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Originally published April 14 2010

Antidepressant use increases risk of stroke

by David Gutierrez, staff writer

(NaturalNews) Taking antidepressants may significantly increase the risk of stroke in post-menopausal women, according to a study conducted by researchers from the Albert Einstein College of Medicine and published in the Archives of Internal Medicine.

Bridget O'Connell of Mind, who was not involved in the study, noted that antidepressants are already known to carry a wide range of side effects that vary highly from individual to individual.

The study relied on data from the Women's Health Initiative study, which was responsible for proving that hormone replacement therapy significantly increased the risk of heart attack, stroke, cancer and death in postmenopausal women.

The researchers studied 136,293 women between the ages of 50 and 79 for an average of six years each. They found that those taking antidepressants were 45 percent more likely to suffer from a stroke in that time than women not taking the drugs, and 32 percent more likely to die from any cause.

Depression is already a known risk factor for cardiovascular disease and stroke, but the researchers attempted to control for this risk in their data analysis.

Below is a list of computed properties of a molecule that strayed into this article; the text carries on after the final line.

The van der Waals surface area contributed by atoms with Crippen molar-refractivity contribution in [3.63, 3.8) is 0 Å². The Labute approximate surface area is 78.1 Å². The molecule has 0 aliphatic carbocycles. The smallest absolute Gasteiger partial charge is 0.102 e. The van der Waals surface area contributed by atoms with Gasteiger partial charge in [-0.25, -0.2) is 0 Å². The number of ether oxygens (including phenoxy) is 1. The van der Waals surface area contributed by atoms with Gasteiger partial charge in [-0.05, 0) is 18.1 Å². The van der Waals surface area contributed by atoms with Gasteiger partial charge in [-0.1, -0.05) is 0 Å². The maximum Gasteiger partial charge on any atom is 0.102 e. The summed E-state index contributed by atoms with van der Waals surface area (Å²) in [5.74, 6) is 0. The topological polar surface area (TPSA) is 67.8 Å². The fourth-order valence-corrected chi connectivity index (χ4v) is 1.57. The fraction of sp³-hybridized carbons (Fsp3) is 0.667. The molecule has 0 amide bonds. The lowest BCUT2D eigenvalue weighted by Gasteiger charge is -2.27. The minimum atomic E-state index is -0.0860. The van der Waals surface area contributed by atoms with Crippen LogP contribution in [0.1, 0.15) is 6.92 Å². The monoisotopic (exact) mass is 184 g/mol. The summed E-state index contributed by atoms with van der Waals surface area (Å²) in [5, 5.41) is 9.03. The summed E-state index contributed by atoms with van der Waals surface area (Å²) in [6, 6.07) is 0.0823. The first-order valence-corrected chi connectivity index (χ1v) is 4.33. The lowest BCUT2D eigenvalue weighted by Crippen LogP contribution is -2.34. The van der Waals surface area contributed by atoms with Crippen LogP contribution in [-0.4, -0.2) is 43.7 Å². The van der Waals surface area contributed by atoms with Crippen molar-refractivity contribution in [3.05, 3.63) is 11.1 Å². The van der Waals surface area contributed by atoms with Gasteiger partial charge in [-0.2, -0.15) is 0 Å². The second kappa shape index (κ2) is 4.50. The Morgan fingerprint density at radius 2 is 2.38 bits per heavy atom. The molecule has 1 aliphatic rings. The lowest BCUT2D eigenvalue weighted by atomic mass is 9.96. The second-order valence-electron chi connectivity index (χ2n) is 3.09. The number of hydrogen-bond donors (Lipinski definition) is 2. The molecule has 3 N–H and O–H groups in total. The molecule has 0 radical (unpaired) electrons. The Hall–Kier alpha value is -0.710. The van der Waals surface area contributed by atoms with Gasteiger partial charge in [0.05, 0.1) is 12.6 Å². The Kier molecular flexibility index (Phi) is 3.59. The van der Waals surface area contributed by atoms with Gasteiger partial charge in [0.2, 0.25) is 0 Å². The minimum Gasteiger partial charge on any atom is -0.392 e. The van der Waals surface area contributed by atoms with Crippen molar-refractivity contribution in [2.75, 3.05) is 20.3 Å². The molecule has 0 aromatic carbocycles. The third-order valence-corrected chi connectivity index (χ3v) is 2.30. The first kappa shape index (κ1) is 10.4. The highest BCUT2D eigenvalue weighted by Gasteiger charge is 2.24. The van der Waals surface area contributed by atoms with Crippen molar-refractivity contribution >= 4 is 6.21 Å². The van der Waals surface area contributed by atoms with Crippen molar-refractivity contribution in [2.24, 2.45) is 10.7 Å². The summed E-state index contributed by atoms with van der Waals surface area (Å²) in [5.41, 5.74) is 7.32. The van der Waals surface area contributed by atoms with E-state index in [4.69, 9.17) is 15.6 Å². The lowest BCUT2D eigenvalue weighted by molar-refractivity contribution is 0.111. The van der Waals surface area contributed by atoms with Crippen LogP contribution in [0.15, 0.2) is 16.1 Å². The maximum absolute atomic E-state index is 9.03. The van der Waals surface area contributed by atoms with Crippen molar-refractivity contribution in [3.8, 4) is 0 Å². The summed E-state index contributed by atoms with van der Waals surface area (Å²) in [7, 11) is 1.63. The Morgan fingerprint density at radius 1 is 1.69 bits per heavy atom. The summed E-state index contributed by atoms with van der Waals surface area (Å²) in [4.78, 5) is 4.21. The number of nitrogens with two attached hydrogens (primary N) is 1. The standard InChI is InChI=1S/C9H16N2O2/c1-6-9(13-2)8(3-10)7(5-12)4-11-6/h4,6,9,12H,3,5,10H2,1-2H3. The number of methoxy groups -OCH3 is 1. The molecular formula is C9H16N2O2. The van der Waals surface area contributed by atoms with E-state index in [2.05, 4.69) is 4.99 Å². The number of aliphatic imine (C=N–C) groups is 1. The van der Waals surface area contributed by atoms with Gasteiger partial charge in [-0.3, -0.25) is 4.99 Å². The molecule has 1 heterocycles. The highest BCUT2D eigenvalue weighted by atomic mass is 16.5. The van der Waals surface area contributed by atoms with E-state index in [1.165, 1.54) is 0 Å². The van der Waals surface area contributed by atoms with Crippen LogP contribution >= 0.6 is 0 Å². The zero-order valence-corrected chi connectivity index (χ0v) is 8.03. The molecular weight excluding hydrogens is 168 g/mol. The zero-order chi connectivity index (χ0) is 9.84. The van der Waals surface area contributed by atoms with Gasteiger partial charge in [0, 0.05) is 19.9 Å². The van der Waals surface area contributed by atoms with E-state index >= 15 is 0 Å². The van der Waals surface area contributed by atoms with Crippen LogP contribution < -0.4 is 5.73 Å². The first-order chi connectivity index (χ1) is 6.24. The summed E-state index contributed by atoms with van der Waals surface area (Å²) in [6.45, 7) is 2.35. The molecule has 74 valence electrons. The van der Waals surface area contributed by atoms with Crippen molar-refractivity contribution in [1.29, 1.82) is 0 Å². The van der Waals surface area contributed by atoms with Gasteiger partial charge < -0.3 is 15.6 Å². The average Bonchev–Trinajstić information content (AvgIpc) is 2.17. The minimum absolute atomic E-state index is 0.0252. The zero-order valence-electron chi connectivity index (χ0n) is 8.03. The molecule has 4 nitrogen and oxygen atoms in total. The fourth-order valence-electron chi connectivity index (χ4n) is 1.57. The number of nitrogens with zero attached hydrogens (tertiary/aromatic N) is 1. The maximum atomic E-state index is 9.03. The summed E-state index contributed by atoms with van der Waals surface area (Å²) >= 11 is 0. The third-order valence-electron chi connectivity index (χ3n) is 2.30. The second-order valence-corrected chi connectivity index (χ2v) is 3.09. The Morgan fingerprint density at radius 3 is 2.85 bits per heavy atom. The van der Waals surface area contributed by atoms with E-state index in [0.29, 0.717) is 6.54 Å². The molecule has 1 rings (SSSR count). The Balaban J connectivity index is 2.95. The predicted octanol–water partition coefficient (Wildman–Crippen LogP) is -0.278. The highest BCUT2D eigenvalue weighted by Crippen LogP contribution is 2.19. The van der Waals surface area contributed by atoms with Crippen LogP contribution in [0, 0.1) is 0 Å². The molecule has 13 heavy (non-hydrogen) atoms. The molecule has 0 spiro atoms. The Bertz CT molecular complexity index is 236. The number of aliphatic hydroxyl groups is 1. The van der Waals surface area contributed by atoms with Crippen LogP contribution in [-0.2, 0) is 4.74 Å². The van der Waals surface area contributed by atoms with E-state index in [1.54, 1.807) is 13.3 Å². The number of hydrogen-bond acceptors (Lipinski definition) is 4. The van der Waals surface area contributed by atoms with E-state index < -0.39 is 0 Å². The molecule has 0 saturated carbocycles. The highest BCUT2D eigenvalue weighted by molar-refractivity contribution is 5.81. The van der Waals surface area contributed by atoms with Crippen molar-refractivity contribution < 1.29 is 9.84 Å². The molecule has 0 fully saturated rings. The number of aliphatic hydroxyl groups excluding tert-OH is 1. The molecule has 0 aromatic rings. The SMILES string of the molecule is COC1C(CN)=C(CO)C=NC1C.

The risk of stroke for a postmenopausal woman taking an antidepressant was roughly one in 200 in each given year. On a population scale, the researchers noted, this risk becomes a serious health concern.

The increased stroke risk from antidepressants remained the same regardless of which drug class women were taking -- selective serotonin reuptake inhibitors (SSRIs) or tricyclics. SSRIs appeared to pose a higher risk of one specific type of stroke, however - a hemorrhagic stroke caused by brain bleeding.

"We are already aware of links between depression and the risk of stroke and we are currently funding further studies to look into this," said Joanne Murphy of The Stroke Association. "Everyone can help reduce their risk of stroke by making lifestyle changes, such as reducing their blood pressure, giving up smoking, reducing alcohol intake, improving their diet and getting plenty of exercise."

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